Dr. Ehsan Shakiba, senior wheat breeder, had the pleasure of introducing the wheat breeding program and activities in the greenhouse. He showed how his team make crosses and later develop and release new wheat cultivars. He shared that wheat self-pollinate; therefore, it requires emasculation on female plants before pollination. The viable pollens are yellow in color, and they shape them on the female plant and cover the female plants with crossing bags. One month later, the first generation of seed resulting from a cross making two parents are harvested. The following season, those collected seeds (aka F1 generation) are planted in the field.
Dr. Chris Henry, irrigation engineer, stated too much rain and too little rain are factors that can cause risks to the farmer’s profitability. A farmer can mitigate this risk through irrigation and water management practices such as using soil moisture sensors. Dr. Henry is responsible for developing a soil moisture sensor school that allow farmers to participate in an irrigation yield contest based on who can achieve the maximum yield with the least amount of irrigation. The irrigation yield contest is a vehicle to showcase sustainable practices using technology as an aid.
Dr. Bathke gave a tour of the Foundation Seed conditioning facility. The entire rice breeding process comes to fruition when they release new varieties from the breeders and make them available to the rice farmers. It takes the entire team of scientists at RIRE over several years to develop these improved varieties. This facility was built with the latest seed cleaning technology and funded by the check off funds available through the Arkansas Rice Research, Soybean, and Wheat Promotion Boards as well as contributions from the University.
Lonoke Extension Center
We were welcomed by Dr. Travis Faske, Lonoke Extension Center director. The Lonoke center provides research-based advice for farmers and families. We know that Lonoke County is known as the bait fish production capital of the world where they hold the largest goldfish, grass carp, minnows, and hybrid striped bass game and fish hatcheries. In addition, county ag agents recommend management practices to beef cattle producers to improve the efficiency and profits of their beef cattle. Dr. Faske and Jody Swint gave the iLead team a tour of the facilities and farm equipment.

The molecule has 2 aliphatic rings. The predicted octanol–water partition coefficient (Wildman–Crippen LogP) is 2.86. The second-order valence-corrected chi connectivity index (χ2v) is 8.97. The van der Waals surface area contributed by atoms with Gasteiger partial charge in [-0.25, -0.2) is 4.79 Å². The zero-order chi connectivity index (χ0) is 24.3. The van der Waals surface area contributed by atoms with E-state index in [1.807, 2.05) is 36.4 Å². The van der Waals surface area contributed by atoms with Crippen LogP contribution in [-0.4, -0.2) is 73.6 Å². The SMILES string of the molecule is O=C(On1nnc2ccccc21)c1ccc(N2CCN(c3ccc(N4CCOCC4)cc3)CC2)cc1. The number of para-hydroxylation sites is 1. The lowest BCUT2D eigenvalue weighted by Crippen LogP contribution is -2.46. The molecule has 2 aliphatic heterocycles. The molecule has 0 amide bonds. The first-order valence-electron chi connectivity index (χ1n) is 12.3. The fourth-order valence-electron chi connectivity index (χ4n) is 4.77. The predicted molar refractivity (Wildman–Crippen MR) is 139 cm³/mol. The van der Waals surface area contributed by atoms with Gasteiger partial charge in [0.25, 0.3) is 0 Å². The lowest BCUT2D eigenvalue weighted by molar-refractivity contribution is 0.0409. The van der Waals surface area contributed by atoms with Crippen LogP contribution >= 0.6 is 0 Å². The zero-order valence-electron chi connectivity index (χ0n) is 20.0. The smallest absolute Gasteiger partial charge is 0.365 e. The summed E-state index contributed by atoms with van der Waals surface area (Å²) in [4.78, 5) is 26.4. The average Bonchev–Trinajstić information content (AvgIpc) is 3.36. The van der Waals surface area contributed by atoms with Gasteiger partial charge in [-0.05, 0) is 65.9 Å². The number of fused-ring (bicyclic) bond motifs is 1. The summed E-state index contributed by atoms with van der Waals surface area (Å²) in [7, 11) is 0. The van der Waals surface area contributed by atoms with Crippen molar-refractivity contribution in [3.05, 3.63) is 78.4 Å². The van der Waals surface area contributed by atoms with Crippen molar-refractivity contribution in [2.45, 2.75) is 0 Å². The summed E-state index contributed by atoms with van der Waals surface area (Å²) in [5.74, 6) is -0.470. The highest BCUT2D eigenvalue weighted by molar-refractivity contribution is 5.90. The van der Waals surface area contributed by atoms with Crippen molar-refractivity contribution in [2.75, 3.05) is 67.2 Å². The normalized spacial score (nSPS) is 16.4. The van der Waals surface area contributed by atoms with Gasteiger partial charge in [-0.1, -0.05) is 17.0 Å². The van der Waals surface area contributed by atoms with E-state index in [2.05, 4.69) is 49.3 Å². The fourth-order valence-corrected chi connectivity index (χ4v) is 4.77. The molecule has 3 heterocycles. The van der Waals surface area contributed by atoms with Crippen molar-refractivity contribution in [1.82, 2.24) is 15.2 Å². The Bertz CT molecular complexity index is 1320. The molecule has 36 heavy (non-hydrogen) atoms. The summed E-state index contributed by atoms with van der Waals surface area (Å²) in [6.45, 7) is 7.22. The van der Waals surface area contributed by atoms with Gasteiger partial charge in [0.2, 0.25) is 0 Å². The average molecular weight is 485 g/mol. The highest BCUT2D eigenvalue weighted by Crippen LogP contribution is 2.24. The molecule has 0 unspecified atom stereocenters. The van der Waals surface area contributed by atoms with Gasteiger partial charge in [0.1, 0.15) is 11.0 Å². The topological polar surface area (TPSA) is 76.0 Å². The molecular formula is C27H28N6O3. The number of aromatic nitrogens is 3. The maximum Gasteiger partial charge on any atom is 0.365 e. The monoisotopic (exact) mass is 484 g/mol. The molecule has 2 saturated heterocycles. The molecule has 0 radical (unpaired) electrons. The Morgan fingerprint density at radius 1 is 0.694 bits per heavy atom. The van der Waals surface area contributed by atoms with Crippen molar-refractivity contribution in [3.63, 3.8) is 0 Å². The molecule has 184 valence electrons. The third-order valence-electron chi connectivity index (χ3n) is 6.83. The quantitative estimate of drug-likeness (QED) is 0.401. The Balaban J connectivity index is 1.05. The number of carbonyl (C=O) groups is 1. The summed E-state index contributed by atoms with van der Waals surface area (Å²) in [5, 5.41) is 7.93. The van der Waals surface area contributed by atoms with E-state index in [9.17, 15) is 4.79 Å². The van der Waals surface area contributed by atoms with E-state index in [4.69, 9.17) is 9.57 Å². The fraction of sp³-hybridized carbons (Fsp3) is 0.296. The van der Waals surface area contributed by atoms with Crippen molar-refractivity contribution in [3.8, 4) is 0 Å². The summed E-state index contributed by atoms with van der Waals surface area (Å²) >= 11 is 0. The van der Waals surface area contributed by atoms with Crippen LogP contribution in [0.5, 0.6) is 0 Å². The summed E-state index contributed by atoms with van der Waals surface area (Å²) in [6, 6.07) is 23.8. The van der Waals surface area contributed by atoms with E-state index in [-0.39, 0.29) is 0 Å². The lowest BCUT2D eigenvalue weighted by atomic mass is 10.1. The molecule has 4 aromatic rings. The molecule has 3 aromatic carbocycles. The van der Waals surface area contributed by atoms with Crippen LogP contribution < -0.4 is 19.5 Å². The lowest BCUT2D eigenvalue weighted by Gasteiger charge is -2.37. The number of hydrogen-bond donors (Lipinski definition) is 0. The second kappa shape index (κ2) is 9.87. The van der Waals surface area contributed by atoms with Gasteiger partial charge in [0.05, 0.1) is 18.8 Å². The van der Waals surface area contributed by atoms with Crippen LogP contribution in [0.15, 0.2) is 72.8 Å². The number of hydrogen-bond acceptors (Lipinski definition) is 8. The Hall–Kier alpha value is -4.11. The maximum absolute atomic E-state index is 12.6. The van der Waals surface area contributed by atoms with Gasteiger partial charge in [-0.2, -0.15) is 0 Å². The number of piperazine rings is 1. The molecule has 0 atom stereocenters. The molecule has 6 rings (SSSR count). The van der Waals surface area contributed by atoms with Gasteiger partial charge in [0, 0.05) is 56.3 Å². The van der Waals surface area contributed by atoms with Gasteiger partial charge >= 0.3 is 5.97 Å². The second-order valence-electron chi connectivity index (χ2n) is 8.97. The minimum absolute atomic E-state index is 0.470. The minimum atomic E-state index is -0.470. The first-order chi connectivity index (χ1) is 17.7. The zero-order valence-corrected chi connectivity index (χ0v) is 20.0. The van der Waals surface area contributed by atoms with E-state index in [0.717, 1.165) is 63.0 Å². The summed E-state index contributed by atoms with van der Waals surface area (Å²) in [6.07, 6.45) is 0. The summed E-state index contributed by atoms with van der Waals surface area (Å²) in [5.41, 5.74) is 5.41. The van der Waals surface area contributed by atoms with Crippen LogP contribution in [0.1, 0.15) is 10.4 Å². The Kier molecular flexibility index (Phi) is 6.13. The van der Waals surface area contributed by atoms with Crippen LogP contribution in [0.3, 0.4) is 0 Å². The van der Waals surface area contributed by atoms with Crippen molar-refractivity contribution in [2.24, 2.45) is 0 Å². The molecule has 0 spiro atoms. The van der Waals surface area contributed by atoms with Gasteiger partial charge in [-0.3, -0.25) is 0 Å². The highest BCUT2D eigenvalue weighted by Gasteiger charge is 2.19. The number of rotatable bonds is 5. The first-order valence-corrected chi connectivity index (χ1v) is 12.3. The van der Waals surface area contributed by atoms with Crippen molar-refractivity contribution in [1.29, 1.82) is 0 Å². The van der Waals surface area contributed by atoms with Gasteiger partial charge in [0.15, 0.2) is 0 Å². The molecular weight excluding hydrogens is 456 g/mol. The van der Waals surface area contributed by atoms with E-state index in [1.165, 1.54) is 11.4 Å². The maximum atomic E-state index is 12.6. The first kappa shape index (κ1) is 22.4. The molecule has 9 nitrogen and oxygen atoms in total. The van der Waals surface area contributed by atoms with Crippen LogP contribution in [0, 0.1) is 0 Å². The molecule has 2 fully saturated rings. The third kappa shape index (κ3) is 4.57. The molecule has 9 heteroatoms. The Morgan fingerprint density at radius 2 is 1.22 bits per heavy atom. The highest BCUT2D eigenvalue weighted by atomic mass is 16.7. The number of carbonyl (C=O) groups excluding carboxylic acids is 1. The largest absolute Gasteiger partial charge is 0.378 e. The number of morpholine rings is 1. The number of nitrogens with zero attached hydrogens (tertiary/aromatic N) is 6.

We got a chance to tour Jody’s plants in the greenhouse. She educated us about where their funding comes from.
4-H Shooting Sports
Next, we visited University of Arkansas at Pine Bluff's grounds in Lonoke where Jesse Bocksnick, 4-H outdoor skills coordinator, led us into the game of thrones. He gave a very detailed class and demonstration on how to handle weapons. We had lots of fun participating in sports that included shooting discs with a 12-gauge shotgun, shooting with a bow and arrow, and throwing an axe. What I like about iLEAD is there is always a 4-H component implemented in the seminar that keeps us more active. That event led me to start volunteering with 4-H members. I’m making contacts now.
The iLEAD program enhances interpersonal skills through virtual and in-person sessions, providing participants with knowledge, skills, and opportunities for growth. For more information about the iLEAD program contact Dr. Julie Robinson, email@example.com or Lisa Davis, firstname.lastname@example.org.